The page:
by Mark N. Katz
In the wake of President Trump’s announcement of the U.S. withdrawal from the Iranian nuclear accord and the direct clashes between Israeli and Iranian forces in Syria, Israeli Prime Minister Benjamin Netanyahu went to Moscow to meet with Russian President Vladimir Putin and watch a parade. They also talked, of course, but both sides have been remarkably tight-lipped about what was said (or at least, what Putin said) and what, if anything, was agreed to. This could be because, although Russia and Israel appear to disagree strongly, their interests regarding Syria, Iran, and the Joint Comprehensive Plan of Action (JCPOA) are actually more convergent. Moscow, though, does not wish to draw too much attention to this convergence.
Netanyahu has long opposed the Iranian nuclear accord, claiming that Tehran fully intends to acquire nuclear weapons. It is only using the agreement, he argues, as a means both to “lull into complacency” the West and others about Iran’s nuclear program and to motivate America and the West to overlook Iran’s regional ambitions and hostility toward Israel in order to preserve the nuclear accord. And with the Assad regime’s internal opponents largely defeated, Netanyahu is increasingly concerned that Iran and its allies (Hezbollah and other Shi’a militias) will turn their attention toward targeting Israel. Thus, Netanyahu both called for and welcomed Trump’s announcement that the U.S. is withdrawing from the JCPOA. Trump’s move may even have emboldened Netanyahu to strike Iranian targets in Syria.
Under Putin, by contrast, Russia was one of the six countries that negotiated the JCPOA. After Trump’s announcement, Putin (like many European and other leaders) called for the continued observance of the JCPOA. Moscow has also called Iran a partner in the war on terror against jihadists in Syria and elsewhere. The differences between Putin and Netanyahu with regard to Iran, then, appear to be quite stark.
But appearances can be deceiving. Trump’s pullout from the JCPOA when America’s European allies want it to continue is causing a rift within the West that Putin sees as something that Russia can exploit. AlthoughPutin does not share Netanyahu’s vision of Iran as an existential threat, Netanyahu’s urging of Trump to withdraw from the JCPOA and thereby cause a rift between the U.S. and Europe has been both useful and welcome.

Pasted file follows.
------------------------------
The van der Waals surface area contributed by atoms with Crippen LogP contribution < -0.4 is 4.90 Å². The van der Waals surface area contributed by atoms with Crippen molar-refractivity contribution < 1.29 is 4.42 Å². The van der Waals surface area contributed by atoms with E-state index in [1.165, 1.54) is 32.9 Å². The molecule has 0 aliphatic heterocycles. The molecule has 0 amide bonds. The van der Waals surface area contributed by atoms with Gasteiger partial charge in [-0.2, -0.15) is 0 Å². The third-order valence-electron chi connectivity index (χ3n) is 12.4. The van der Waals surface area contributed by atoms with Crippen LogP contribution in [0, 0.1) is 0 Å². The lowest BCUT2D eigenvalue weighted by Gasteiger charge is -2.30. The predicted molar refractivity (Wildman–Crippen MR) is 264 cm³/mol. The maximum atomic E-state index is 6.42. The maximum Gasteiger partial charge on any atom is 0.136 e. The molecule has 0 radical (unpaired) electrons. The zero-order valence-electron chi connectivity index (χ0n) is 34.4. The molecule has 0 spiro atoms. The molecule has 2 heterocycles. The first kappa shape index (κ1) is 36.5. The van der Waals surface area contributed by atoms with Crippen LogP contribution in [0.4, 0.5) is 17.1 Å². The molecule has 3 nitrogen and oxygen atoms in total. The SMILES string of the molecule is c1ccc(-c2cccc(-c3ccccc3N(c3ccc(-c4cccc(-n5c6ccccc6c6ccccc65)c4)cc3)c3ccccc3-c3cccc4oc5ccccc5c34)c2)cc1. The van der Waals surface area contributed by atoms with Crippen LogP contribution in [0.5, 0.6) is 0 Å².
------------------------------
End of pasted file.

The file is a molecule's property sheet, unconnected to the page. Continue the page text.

Israeli attacks in Syria, of course, could damage Russian interests. But as both Russian and Israeli press accounts have reported, Israel informed Russia about the attacks it would make as per the Russian-Israeli de-confliction agreement. By doing so, Israel avoided doing any harm to Russians present in Syria. But it also showed that, although Israel considers the Iranian presence in Syria threatening, it does not regard the Russian presence there as such. Further, Israel informing Russia about its pending attack on Syria demonstrates that Netanyahu respects Russia and Putin in particular.
Israeli attacks on Iranian targets in Syria may also be useful for Moscow. The battle to decide the fate of the Assad regime, after all, is largely over. Assad and his Russian, Iranian, and other allies have prevailed. The question now arises as to what happens to that alliance. Victorious alliances often fracture after the common goal has been achieved and the erstwhile allies pursue different, competing goals. Although unable and probably unwilling to eliminate each other’s presence in Syria completely, Moscow and Tehran both want to gain the upper hand there and have the other play a subordinate role.
Israeli strikes on Iranian targets in Syria have the advantage of weakening Iran vis-à-vis Russia inside Syria without Moscow having to confront Tehran directly. And Tehran does have ambitions in Syria that Moscow does not share. For Tehran, preserving the Assad regime is not just an end in itself, but a means for Iran to better support Hezbollah in Lebanon in its conflict with Israel. Russia, by contrast, has strong economic and security ties to Israel that it wants to continue and expand. Moscow does not want Iran to disturb this, or create sufficient problems for Israel that the U.S. gets back into the Syrian conflict in Israel’s defense.
Yet Putin does not want Israel to become so aggressive in Syria that Putin is forced to do something to defend its Iranian allies or appear complicit with Israel by doing nothing to stop it. Putin’s threat of delivering S-300 air defense missiles to Assad—originally made after the recent U.S. missile attack on Syria in response to its use of chemical weapons against its opponents—might serve to prevent this. According to Israeli press accounts, Netanyahu specifically asked Putin not to transfer these weapons to Syria. Putin’s response has not been reported. Perhaps he prefers to keep Netanyahu in doubt about how Moscow will respond if Israel presses its attacks on Iranian targets.
Putin, though, may not succeed in this. Although Putin’s and Netanyahu’s interests with regard to Syria may be convergent, they are not identical. Putin wants Iran to remain in Syria as a junior partner in propping up the Assad regime but not acting provocatively otherwise. Netanyahu not only wants Iran out of Syria, but may even join U.S. National Security Advisor John Bolton and other hawks in seeking regime change in Tehran. If so, the Putin-Netanyahu tactical alliance will not last.